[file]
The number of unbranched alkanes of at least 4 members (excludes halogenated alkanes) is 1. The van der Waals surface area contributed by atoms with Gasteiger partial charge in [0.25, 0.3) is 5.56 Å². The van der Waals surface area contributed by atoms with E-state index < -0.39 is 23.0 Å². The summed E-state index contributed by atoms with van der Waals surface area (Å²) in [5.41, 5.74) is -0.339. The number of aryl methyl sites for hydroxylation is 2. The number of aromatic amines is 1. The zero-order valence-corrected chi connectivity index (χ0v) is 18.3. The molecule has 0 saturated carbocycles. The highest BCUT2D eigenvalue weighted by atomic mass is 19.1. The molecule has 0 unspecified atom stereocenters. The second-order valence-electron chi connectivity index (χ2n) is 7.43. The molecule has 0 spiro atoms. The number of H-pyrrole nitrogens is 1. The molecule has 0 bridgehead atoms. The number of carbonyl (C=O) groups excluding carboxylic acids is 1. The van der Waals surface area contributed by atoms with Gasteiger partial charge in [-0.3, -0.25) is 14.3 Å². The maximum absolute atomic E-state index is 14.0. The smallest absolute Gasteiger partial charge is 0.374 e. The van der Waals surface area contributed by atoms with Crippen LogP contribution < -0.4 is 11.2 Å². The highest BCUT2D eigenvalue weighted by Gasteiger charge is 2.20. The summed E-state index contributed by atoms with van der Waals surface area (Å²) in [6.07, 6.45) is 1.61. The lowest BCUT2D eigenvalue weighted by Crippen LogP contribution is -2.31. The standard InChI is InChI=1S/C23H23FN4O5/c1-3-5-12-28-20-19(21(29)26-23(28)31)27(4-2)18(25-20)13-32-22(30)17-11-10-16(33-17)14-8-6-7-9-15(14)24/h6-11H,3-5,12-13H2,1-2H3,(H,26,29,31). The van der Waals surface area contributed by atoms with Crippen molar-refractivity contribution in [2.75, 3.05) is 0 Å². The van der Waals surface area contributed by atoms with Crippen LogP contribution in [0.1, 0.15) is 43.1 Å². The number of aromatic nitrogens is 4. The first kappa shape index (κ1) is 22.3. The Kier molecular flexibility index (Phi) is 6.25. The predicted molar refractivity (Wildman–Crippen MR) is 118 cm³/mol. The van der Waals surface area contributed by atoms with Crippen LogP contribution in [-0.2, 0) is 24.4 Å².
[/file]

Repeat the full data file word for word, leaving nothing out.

The number of unbranched alkanes of at least 4 members (excludes halogenated alkanes) is 1. The van der Waals surface area contributed by atoms with Gasteiger partial charge in [0.25, 0.3) is 5.56 Å². The van der Waals surface area contributed by atoms with E-state index < -0.39 is 23.0 Å². The summed E-state index contributed by atoms with van der Waals surface area (Å²) in [5.41, 5.74) is -0.339. The number of aryl methyl sites for hydroxylation is 2. The number of aromatic amines is 1. The zero-order valence-corrected chi connectivity index (χ0v) is 18.3. The molecule has 0 saturated carbocycles. The highest BCUT2D eigenvalue weighted by atomic mass is 19.1. The molecule has 0 unspecified atom stereocenters. The second-order valence-electron chi connectivity index (χ2n) is 7.43. The molecule has 0 spiro atoms. The number of H-pyrrole nitrogens is 1. The molecule has 0 bridgehead atoms. The number of carbonyl (C=O) groups excluding carboxylic acids is 1. The van der Waals surface area contributed by atoms with Gasteiger partial charge in [-0.3, -0.25) is 14.3 Å². The maximum absolute atomic E-state index is 14.0. The smallest absolute Gasteiger partial charge is 0.374 e. The van der Waals surface area contributed by atoms with Crippen LogP contribution < -0.4 is 11.2 Å². The highest BCUT2D eigenvalue weighted by Gasteiger charge is 2.20. The summed E-state index contributed by atoms with van der Waals surface area (Å²) in [6.07, 6.45) is 1.61. The lowest BCUT2D eigenvalue weighted by Crippen LogP contribution is -2.31. The standard InChI is InChI=1S/C23H23FN4O5/c1-3-5-12-28-20-19(21(29)26-23(28)31)27(4-2)18(25-20)13-32-22(30)17-11-10-16(33-17)14-8-6-7-9-15(14)24/h6-11H,3-5,12-13H2,1-2H3,(H,26,29,31). The van der Waals surface area contributed by atoms with Crippen molar-refractivity contribution in [2.75, 3.05) is 0 Å². The van der Waals surface area contributed by atoms with Crippen LogP contribution in [0.1, 0.15) is 43.1 Å². The number of aromatic nitrogens is 4. The first kappa shape index (κ1) is 22.3. The Kier molecular flexibility index (Phi) is 6.25. The predicted molar refractivity (Wildman–Crippen MR) is 118 cm³/mol. The van der Waals surface area contributed by atoms with Crippen LogP contribution in [-0.2, 0) is 24.4 Å².